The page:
I moved to Missouri in March of 1995 and Uncle Ed’s third son, Kyle was just a little tyke. The week after I left home for the first time, Kyle was admitted to the hospital for a rare blood disorder and I got a call that I might have to come home for a bone marrow transplant if no one else matched. I was mortified that I was 600 miles from home, there wasn’t anything I could do. Things worked out, Kyle’s a teenager now and healthy as ever, but I still have a hard time with the whole not being there thing.

Zane was born late in 1999 and I wasn’t clear on what religion I was and Catholic ritual says you baptize a child around six weeks of age. So I told Phil that I thought I should do it, otherwise I’d never hear the end of from my grandmother. This was the first time Phil and I had spoke of God, religion, denomination, etc…it didn’t go well. At.all.

Phil refused to be part of it.

His grandmother, Grandma Barnes, wanted to meet my family so she drove with me to Indiana for the Christening and Phil met us there (he was driving the semi). I think the only reason Phil came was because Grandma Barnes was there and I often wonder if that’s why she asked to come with me?

Phil refused to even come to the church. Uncle Ed stood in Phil’s place. I understand now why Phil was so dead-set against the Christening, but I didn’t then and that’s a story for another day.

When we moved back to Indiana in 2000, we lived with Uncle Ed for maybe a half a year or so, I really don’t recall exactly how long it was, but I loved being with him and the boys. I had missed them so much the six years we were in Missouri.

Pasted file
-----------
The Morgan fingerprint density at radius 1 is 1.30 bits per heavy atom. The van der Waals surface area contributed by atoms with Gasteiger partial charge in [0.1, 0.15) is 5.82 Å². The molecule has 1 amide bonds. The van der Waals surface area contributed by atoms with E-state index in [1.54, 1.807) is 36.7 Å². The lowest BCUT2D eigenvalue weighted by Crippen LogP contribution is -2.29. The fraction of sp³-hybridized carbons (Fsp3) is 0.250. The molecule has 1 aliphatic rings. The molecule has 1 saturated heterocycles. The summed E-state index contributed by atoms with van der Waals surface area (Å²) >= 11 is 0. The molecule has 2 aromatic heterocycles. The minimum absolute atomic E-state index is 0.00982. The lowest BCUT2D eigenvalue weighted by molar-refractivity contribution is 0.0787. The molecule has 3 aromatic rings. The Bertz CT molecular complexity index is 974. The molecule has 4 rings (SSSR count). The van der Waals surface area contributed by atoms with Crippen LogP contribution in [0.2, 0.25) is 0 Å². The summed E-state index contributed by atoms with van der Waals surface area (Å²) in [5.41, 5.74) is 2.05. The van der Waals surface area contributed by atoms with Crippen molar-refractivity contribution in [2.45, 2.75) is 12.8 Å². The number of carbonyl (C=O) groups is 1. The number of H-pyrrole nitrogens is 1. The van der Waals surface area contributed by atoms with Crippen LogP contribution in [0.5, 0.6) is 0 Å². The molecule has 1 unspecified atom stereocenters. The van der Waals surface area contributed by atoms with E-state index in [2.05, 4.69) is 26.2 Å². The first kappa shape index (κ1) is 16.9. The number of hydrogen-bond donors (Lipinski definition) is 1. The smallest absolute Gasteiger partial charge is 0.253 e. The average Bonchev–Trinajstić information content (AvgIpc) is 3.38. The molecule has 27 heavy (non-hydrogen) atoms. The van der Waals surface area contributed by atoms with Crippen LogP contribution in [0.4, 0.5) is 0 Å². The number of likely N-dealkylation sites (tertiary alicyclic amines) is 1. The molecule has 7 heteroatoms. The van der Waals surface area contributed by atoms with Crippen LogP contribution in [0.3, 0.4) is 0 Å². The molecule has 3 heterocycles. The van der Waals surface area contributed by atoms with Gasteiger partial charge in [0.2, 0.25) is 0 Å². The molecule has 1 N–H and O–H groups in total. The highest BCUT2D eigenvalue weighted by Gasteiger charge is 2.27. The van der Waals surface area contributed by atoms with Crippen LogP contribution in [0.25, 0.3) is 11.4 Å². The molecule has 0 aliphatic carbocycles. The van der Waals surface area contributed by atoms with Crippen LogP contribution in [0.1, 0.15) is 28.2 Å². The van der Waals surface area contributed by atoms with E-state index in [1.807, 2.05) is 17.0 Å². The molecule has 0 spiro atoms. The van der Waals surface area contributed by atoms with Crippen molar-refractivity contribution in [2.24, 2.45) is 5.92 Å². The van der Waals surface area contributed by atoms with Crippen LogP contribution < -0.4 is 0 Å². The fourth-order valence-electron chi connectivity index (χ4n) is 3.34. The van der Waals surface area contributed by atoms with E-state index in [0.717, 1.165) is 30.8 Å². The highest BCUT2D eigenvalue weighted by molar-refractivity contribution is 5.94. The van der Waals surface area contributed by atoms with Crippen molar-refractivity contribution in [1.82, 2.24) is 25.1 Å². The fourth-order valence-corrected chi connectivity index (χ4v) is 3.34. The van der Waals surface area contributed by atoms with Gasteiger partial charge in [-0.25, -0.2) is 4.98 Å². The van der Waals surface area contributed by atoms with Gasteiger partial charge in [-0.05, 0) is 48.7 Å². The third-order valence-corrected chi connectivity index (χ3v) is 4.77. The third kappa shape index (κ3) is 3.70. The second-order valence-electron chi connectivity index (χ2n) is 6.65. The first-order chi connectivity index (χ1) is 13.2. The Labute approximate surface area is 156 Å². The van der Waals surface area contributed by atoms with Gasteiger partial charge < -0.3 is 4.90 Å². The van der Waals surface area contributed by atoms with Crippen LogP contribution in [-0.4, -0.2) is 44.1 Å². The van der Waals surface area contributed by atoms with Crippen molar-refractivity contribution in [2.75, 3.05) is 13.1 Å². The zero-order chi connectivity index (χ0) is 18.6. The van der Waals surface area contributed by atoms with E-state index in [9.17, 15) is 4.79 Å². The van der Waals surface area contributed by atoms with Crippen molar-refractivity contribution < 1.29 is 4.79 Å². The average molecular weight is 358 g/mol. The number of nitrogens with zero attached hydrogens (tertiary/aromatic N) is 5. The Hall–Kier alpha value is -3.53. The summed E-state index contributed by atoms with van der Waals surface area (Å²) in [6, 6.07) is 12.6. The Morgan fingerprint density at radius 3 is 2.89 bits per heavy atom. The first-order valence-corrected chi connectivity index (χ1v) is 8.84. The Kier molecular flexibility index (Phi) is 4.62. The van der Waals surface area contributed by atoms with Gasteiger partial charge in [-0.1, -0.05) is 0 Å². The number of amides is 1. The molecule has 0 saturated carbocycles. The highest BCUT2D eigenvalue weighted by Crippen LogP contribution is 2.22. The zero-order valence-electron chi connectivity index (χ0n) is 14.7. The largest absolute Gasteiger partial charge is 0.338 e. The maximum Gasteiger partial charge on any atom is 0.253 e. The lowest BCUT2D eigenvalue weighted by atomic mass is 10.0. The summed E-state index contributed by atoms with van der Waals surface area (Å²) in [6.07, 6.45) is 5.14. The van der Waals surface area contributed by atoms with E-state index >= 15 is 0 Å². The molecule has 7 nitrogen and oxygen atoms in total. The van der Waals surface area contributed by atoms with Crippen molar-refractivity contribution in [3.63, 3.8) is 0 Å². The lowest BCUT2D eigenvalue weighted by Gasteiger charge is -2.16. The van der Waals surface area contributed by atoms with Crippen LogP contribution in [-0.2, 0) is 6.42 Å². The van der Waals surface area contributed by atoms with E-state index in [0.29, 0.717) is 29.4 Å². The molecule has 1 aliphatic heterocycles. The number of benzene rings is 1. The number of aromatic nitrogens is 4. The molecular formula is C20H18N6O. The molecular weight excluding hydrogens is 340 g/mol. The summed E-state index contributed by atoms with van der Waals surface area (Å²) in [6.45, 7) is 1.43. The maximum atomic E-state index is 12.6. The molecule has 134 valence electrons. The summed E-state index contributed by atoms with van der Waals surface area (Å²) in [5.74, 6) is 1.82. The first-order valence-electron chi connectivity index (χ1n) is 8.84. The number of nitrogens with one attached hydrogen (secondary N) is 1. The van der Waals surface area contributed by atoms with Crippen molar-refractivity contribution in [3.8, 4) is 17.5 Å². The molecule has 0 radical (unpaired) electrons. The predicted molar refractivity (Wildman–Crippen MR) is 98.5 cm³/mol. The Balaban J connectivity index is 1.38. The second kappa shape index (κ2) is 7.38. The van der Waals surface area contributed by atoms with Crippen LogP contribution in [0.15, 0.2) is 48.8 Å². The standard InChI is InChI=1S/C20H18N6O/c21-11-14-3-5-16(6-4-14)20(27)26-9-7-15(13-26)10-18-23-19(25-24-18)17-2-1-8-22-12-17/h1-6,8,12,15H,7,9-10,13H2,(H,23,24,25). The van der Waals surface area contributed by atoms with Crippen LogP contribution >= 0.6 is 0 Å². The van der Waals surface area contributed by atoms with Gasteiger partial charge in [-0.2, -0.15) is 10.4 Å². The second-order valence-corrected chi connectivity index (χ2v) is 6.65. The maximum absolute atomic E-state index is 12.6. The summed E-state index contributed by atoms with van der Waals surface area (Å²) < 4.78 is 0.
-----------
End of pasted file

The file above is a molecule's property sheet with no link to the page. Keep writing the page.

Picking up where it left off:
By 2004, which is the year I’m trying to get to for this event that was so pivotal in the story, Phil and I had bought a house about an hour from the rest of my family. Uncle Ed’s downward spiral had started maybe in the previous year or two? Until September 2004, I was pretty unclear and had just heard stories of him acting strange and taking a lot of over-the-counter Rx narcotics.

He’d have withdrawls, which none of the doctors or hospitals saw for what it was. Sometimes I wonder if my brother, sister-in-law, Phil and I were the only ones to see things clear? Uncle Ed would take a ninety day script of Vicodin in just three or four weeks and shortly after develop “symptoms” uncontrollable shakes which he said was nerve pain. Please don’t think I’m crass, cold or unsympathetic to his actual pain. Uncle Ed did suffer a horrible accident and several complications, and I know in my heart, he did have pain. However, I’m convinced that his shakes were not nerve related. They were the direct result of coming off of highly addictive narcotics. This is the kind of stuff I learned in September 2004.

It was a big weekend for our family. My cousin Jen was getting married! You know how Catholics love weddings, it was something all of us were looking forward to. In telling this story now, I realize that no one in the family really knows what happened that night except me. Uncle Ed didn’t feel good. He didn’t want to go to the wedding and told my mom he was going to stay home, my mom called and told me.